- The Washington Times - Wednesday, May 25, 2005

Warm weather’s arrival — no matter how tardy — conjures images of barbecues, sunbathing and enjoying the great outdoors. The deck is the primary focus when it comes to relaxing and entertaining outside.

Homeowners who add a deck or upgrade an existing one will not only have more fun in the sun, but will also be making a wise investment. Real estate agents interviewed for this article agree that 100 percent of the money spent on a deck in the Washington area is recouped when the home goes on the market. In fact, the right deck can add even more value to a house.

The December 2004 Cost vs. Value Report, jointly sponsored by Remodeling and Realtor magazines, reports that the national average for return on investment of a deck is 88.1 percent.

In the Washington metropolitan area, for a 16-by-20-foot deck built using composite material, that number rises to 108 percent, the study reports.

Adding a deck is money well spent, real estate agents say, because it can make a dramatic difference by adding to living space and enjoyment of the natural scenery in a region where open spaces are at a premium.

Howard Richards, a Realtor with Frankly Realty in Falls Church, says he is confident that local homeowners will get great bang for their buck on a deck addition in the current competitive market.

“The value of homes has appreciated so much that, in Fairfax, if you spent $5,000 on a deck last year, you would definitely have recouped the value of the deck within the year,” Mr. Richards says.

Mr. Richards says a deck is one of the first things his buyers are looking for because they don’t want to worry about the added expense and hassle of building it themselves.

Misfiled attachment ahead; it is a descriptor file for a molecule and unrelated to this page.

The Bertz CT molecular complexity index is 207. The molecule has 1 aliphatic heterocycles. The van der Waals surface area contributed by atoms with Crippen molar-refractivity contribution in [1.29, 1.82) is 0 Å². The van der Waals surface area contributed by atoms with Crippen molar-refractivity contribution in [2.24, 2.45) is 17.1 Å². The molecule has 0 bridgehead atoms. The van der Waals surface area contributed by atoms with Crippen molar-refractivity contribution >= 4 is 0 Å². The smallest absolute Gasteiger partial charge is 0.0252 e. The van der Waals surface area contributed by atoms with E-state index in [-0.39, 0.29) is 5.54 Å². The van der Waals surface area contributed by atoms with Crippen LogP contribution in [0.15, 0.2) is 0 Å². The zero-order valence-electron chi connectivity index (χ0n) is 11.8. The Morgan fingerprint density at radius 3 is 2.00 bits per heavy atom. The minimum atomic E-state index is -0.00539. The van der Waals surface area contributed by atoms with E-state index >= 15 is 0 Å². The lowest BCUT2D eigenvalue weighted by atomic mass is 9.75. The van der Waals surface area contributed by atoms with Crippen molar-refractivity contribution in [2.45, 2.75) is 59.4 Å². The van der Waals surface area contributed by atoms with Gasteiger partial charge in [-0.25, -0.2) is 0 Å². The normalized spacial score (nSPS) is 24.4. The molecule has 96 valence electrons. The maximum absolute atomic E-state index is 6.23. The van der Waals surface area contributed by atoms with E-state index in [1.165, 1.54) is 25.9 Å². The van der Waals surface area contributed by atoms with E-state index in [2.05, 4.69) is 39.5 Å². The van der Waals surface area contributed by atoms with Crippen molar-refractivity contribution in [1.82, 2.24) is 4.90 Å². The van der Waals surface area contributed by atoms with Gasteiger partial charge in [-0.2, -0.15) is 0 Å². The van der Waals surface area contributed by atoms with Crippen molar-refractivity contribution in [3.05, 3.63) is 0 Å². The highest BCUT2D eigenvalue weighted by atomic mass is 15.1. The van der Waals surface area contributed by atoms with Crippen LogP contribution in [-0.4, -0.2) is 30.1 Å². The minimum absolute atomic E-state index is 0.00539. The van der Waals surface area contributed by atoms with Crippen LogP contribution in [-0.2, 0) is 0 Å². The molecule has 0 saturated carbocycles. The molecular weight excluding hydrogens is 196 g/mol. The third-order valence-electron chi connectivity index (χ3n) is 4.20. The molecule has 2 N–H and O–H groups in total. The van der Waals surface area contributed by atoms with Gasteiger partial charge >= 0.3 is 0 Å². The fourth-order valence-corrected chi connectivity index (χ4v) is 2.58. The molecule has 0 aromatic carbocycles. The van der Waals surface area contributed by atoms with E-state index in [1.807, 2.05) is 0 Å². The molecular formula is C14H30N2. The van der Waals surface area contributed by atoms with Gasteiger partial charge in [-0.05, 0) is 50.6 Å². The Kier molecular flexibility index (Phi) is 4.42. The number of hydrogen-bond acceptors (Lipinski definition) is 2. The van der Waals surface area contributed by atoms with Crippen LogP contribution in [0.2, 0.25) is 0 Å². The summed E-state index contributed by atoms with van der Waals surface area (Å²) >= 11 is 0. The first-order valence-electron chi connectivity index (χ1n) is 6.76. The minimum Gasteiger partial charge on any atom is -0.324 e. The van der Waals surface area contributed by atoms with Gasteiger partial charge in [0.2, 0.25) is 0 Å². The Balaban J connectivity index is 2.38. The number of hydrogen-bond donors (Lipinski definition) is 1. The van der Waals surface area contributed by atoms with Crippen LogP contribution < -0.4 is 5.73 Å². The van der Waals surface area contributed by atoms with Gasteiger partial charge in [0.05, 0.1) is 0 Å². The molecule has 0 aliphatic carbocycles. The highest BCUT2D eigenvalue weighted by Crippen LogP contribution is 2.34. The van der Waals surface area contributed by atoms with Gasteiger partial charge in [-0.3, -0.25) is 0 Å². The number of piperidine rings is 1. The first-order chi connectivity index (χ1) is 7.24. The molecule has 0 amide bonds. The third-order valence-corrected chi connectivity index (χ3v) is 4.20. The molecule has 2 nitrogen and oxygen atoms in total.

“On nice days, people want to expand the living space, and the deck is the most natural way to do so,” Mr. Richards says.

Some of the latest trends in decks Mr. Richards says he has seen include screened-in decks, double decks and decks built using composite materials — recycled wood fibers in a plastic resin base.

One of the first and leading manufacturers of composite decking is Trex Co., headquartered in Winchester, Va. Another familiar name in the field is CertainTeed. Other composite decking trademarks include CorrectDeck, TimberTech and Fiberon.

The choice of materials is the subject of some debate. Composite decking has improved since it was introduced in the 1990s, but those who prefer wood say that despite the fact that the new material requires less maintenance and resists rot and insects, it doesn’t have the solid feel of wood and that darker composite colors can fade in the sun.

Proponents of composites point to wood decking’s preservatives as an environmental issue. Composite decking, they argue, is a means to recycle some plastics and waste wood that otherwise would go to the landfill. If composites fade, wood rots and splinters.

The best advice for homeowners is to choose the material that suits the needs of their family. For those to whom maintenance is an issue, composites might be better. If color is an issue, wood might be best. Homeowners’ associations might have a say in the selection of materials, too.

However, having a deck — regardless of the decking material — is a plus, the agents say.

Vanessa Vergnetti, a Realtor with Washington Fine Properties in the District, says decks are popular and desirable in Washington and can add as much as $5,000 to the price of the house, depending on the age of the house and the deck.